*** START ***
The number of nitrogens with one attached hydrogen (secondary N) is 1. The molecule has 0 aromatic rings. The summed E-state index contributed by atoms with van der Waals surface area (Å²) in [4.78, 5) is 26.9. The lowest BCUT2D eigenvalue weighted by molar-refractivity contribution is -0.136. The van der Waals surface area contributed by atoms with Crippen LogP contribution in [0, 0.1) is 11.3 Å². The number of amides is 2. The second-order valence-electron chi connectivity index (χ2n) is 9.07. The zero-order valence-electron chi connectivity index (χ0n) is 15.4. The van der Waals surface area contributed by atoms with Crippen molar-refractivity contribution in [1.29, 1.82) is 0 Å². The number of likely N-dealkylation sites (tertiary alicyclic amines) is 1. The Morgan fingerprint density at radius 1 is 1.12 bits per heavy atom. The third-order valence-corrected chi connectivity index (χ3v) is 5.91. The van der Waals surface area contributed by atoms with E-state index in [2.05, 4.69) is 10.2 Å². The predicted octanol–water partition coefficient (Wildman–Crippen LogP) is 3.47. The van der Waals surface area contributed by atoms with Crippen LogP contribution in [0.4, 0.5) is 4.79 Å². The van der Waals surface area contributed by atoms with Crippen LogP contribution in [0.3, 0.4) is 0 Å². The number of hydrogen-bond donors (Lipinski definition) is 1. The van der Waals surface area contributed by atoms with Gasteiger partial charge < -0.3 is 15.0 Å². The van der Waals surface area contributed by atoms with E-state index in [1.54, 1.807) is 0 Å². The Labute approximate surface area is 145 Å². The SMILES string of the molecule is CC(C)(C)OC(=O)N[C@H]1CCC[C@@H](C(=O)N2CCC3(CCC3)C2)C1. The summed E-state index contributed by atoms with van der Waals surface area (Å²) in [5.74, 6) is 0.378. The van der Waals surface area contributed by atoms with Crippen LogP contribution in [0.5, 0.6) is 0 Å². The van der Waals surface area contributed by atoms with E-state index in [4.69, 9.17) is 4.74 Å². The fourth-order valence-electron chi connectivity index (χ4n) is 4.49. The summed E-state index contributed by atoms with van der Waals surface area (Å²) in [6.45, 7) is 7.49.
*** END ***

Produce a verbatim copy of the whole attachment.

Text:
The number of nitrogens with one attached hydrogen (secondary N) is 1. The molecule has 0 aromatic rings. The summed E-state index contributed by atoms with van der Waals surface area (Å²) in [4.78, 5) is 26.9. The lowest BCUT2D eigenvalue weighted by molar-refractivity contribution is -0.136. The van der Waals surface area contributed by atoms with Crippen LogP contribution in [0, 0.1) is 11.3 Å². The number of amides is 2. The second-order valence-electron chi connectivity index (χ2n) is 9.07. The zero-order valence-electron chi connectivity index (χ0n) is 15.4. The van der Waals surface area contributed by atoms with Crippen molar-refractivity contribution in [1.29, 1.82) is 0 Å². The number of likely N-dealkylation sites (tertiary alicyclic amines) is 1. The Morgan fingerprint density at radius 1 is 1.12 bits per heavy atom. The third-order valence-corrected chi connectivity index (χ3v) is 5.91. The van der Waals surface area contributed by atoms with E-state index in [2.05, 4.69) is 10.2 Å². The predicted octanol–water partition coefficient (Wildman–Crippen LogP) is 3.47. The van der Waals surface area contributed by atoms with Crippen LogP contribution in [0.4, 0.5) is 4.79 Å². The van der Waals surface area contributed by atoms with Crippen LogP contribution in [0.3, 0.4) is 0 Å². The number of hydrogen-bond donors (Lipinski definition) is 1. The van der Waals surface area contributed by atoms with Gasteiger partial charge < -0.3 is 15.0 Å². The van der Waals surface area contributed by atoms with E-state index in [1.54, 1.807) is 0 Å². The Labute approximate surface area is 145 Å². The SMILES string of the molecule is CC(C)(C)OC(=O)N[C@H]1CCC[C@@H](C(=O)N2CCC3(CCC3)C2)C1. The summed E-state index contributed by atoms with van der Waals surface area (Å²) in [5.74, 6) is 0.378. The van der Waals surface area contributed by atoms with Crippen LogP contribution in [0.5, 0.6) is 0 Å². The van der Waals surface area contributed by atoms with E-state index in [4.69, 9.17) is 4.74 Å². The fourth-order valence-electron chi connectivity index (χ4n) is 4.49. The summed E-state index contributed by atoms with van der Waals surface area (Å²) in [6.45, 7) is 7.49.